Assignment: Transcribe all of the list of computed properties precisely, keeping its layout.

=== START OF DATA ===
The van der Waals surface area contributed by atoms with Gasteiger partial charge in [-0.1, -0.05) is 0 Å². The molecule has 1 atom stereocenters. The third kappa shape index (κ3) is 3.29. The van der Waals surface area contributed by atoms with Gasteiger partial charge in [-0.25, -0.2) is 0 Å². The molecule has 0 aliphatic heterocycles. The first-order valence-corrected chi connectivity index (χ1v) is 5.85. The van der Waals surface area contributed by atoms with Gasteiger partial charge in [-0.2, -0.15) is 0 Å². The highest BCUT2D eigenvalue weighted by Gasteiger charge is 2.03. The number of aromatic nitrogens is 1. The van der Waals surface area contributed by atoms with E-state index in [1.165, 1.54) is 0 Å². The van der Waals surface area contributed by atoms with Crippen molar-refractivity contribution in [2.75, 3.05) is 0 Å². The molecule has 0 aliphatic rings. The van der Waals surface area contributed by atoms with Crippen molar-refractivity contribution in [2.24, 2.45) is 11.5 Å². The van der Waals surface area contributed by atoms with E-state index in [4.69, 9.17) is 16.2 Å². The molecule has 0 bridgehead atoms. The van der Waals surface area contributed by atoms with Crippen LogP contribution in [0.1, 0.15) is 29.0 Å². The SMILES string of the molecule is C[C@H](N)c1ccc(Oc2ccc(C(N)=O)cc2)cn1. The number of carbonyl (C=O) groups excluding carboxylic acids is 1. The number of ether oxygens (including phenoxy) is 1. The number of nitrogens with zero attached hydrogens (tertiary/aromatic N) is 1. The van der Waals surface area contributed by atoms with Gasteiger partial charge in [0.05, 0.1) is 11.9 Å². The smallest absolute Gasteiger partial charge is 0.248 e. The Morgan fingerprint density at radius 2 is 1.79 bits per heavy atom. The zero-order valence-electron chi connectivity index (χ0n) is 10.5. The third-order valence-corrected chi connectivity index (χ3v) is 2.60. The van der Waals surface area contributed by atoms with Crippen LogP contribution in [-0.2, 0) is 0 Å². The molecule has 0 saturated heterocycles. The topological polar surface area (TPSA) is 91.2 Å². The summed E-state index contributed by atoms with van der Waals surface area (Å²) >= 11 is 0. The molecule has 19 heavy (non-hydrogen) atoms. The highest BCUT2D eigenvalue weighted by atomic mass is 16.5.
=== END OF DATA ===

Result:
The van der Waals surface area contributed by atoms with Gasteiger partial charge in [-0.1, -0.05) is 0 Å². The molecule has 1 atom stereocenters. The third kappa shape index (κ3) is 3.29. The van der Waals surface area contributed by atoms with Gasteiger partial charge in [-0.25, -0.2) is 0 Å². The molecule has 0 aliphatic heterocycles. The first-order valence-corrected chi connectivity index (χ1v) is 5.85. The van der Waals surface area contributed by atoms with Gasteiger partial charge in [-0.2, -0.15) is 0 Å². The highest BCUT2D eigenvalue weighted by Gasteiger charge is 2.03. The number of aromatic nitrogens is 1. The van der Waals surface area contributed by atoms with E-state index in [1.165, 1.54) is 0 Å². The van der Waals surface area contributed by atoms with Crippen molar-refractivity contribution in [2.75, 3.05) is 0 Å². The molecule has 0 aliphatic rings. The van der Waals surface area contributed by atoms with Crippen molar-refractivity contribution in [2.24, 2.45) is 11.5 Å². The van der Waals surface area contributed by atoms with E-state index in [4.69, 9.17) is 16.2 Å². The molecule has 0 bridgehead atoms. The van der Waals surface area contributed by atoms with Crippen LogP contribution in [0.1, 0.15) is 29.0 Å². The SMILES string of the molecule is C[C@H](N)c1ccc(Oc2ccc(C(N)=O)cc2)cn1. The number of carbonyl (C=O) groups excluding carboxylic acids is 1. The number of ether oxygens (including phenoxy) is 1. The number of nitrogens with zero attached hydrogens (tertiary/aromatic N) is 1. The van der Waals surface area contributed by atoms with Gasteiger partial charge in [0.05, 0.1) is 11.9 Å². The smallest absolute Gasteiger partial charge is 0.248 e. The Morgan fingerprint density at radius 2 is 1.79 bits per heavy atom. The zero-order valence-electron chi connectivity index (χ0n) is 10.5. The third-order valence-corrected chi connectivity index (χ3v) is 2.60. The van der Waals surface area contributed by atoms with Crippen LogP contribution in [-0.2, 0) is 0 Å². The molecule has 0 saturated heterocycles. The topological polar surface area (TPSA) is 91.2 Å². The summed E-state index contributed by atoms with van der Waals surface area (Å²) >= 11 is 0. The molecule has 19 heavy (non-hydrogen) atoms. The highest BCUT2D eigenvalue weighted by atomic mass is 16.5.